Global AIDS Report Shows Momentum Toward Elimination of Pediatric HIV and AIDS
Dr. Nicholas Hellmann
September 28, 2010
The 2010 report
on universal access to HIV prevention, care and treatment released today by WHO
, and UNICEF
shows continuing progress in scaling up global HIV/AIDS interventions. We are particularly encouraged by increased access to treatment for both pregnant women and children living with the virus, as well as ongoing expansion of programs to prevent mother-to-child transmission of HIV (PMTCT), which accounts for more than 90% of new infections in children.
In the countries hardest hit by the pandemic, the global health community is together reaching more than half of pregnant women (53%) in need of PMTCT services with antiretroviral drugs. The fact that only 15% of women had access to PMTCT drugs just five years ago shows the clear results of global commitments to scale-up this prevention method, which has been proven to dramatically reduce new infant HIV infections.
The report also shows a dramatic increase in the number of children receiving antiretroviral therapy (ART), with a 29% increase from the previous year. Yet in many countries, children still lag far behind adults in access to treatment – less than a third of children in need of treatment are receiving it, and only a small fraction of HIV-exposed infants are being tested soon after birth. We clearly know that early diagnosis of HIV infection and rapid initiation of treatment are vital to saving young lives – and without treatment, approximately half of infected children will die before the age of two.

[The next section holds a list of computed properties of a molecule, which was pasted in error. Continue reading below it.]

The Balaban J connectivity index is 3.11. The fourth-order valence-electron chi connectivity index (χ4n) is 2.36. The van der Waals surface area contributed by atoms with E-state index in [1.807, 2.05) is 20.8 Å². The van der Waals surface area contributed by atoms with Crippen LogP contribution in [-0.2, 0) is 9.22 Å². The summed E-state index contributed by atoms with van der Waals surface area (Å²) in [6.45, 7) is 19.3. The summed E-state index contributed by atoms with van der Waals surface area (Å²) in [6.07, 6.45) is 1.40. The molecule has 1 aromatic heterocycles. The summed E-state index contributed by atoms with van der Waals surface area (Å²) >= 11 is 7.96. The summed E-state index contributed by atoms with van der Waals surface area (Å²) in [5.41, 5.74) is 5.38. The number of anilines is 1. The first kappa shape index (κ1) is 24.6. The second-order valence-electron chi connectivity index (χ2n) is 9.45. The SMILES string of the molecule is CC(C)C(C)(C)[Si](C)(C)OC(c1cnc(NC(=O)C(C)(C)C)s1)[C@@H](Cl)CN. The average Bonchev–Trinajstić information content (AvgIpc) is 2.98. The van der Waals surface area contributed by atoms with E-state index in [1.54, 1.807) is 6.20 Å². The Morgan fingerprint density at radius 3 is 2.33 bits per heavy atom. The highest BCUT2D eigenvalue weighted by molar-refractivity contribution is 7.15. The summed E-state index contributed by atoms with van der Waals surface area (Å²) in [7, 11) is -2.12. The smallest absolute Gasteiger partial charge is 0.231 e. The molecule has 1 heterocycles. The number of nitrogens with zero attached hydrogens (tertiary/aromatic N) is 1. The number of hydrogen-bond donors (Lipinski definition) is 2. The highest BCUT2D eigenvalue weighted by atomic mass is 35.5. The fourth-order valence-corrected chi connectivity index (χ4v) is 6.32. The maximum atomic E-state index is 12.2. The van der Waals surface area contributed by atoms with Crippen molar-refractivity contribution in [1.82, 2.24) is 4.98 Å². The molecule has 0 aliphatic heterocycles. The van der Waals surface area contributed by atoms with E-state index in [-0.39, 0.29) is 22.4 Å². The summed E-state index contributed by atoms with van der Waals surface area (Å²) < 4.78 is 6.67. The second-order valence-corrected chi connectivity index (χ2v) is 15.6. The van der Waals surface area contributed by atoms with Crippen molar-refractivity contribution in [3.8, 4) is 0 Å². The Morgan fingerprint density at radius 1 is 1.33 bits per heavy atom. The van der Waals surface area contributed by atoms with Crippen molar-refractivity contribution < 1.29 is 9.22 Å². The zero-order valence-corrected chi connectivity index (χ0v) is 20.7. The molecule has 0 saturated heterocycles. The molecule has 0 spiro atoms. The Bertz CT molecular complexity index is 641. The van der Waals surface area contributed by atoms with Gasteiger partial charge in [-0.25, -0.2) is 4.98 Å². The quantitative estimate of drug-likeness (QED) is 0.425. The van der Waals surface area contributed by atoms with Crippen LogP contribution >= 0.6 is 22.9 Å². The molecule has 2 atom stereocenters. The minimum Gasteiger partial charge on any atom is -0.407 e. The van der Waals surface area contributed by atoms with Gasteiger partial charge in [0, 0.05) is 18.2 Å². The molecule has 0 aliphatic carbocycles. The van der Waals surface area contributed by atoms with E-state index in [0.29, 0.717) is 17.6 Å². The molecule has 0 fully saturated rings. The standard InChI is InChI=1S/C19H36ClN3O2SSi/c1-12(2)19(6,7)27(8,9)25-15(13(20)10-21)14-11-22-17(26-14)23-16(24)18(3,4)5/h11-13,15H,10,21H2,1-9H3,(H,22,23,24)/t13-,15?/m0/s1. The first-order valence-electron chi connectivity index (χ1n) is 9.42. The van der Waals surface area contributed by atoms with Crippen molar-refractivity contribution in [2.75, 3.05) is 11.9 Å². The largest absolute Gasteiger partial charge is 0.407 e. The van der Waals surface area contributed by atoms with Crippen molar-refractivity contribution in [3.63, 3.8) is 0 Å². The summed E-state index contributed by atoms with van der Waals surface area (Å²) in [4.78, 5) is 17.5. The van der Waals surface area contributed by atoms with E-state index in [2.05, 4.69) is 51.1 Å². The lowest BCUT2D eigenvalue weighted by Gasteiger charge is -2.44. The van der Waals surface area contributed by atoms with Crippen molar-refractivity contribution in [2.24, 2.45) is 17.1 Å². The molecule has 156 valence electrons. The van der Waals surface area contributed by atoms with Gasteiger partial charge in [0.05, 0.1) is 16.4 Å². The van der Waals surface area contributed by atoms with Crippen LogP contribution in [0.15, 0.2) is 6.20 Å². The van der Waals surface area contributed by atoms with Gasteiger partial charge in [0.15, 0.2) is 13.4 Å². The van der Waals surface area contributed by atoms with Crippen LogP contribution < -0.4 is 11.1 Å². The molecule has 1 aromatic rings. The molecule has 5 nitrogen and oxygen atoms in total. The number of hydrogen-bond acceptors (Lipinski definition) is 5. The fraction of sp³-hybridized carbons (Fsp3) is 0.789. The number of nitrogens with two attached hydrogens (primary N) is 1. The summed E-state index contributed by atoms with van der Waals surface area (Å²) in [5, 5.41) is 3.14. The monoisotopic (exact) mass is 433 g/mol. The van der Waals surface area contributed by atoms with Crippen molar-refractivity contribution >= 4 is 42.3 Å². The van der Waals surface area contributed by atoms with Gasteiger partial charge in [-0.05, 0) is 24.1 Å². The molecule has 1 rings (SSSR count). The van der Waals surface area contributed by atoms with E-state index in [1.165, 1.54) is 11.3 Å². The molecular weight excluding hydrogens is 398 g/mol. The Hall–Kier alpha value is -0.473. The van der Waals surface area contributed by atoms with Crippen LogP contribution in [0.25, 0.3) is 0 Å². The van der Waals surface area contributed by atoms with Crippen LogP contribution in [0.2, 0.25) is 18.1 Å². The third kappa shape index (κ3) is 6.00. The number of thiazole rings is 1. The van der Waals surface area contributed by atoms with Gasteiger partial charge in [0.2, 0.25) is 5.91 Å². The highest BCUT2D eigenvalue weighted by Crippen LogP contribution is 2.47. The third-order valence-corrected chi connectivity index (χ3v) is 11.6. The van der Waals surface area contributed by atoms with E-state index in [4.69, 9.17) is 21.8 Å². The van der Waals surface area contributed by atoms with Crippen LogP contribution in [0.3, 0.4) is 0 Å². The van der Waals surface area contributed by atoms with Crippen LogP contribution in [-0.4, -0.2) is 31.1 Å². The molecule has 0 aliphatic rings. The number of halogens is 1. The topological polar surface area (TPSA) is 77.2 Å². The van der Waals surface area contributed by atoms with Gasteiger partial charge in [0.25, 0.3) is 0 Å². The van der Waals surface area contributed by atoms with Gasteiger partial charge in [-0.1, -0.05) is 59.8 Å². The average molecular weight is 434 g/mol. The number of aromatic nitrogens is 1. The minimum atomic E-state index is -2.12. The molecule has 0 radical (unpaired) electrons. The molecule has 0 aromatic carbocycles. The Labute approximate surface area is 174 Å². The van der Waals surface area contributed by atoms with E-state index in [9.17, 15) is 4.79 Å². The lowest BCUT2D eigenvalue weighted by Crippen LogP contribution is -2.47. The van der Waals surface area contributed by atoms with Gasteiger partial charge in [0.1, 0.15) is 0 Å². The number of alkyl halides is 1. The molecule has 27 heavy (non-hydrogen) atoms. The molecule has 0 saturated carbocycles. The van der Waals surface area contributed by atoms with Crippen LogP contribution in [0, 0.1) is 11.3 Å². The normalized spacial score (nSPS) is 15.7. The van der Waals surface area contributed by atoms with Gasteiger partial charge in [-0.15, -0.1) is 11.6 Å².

The Elizabeth Glaser Pediatric AIDS Foundation works closely with many governments in sub-Saharan Africa, the region hardest hit by this disease, and we have seen the critical importance of national political commitments in fighting the pandemic. As more countries implement new WHO guidelines for prevention and treatment – such as shifting away from single-dose nevirapine to more efficacious HIV prophylaxis regimens, and starting effective treatment earlier for pregnant women living with HIV – we will continue to see dramatic progress.
Reaching more mothers and children with high quality HIV prevention and treatment services is also vital to improving overall maternal and child health and survival, two important aspects of the UN’s Millennium Development Goals. At a time when governments and global health leaders are rallying behind these common goals, this progress report shows that we are on the right path – but without sustained political and financial commitments, we are putting progress at risk.
We welcome the report, and look forward to continuing to work together with WHO, UNAIDS, UNICEF, and other partners to realize the virtual elimination of pediatric AIDS worldwide. We cannot afford to slow our progress or lose momentum toward this achievable goal.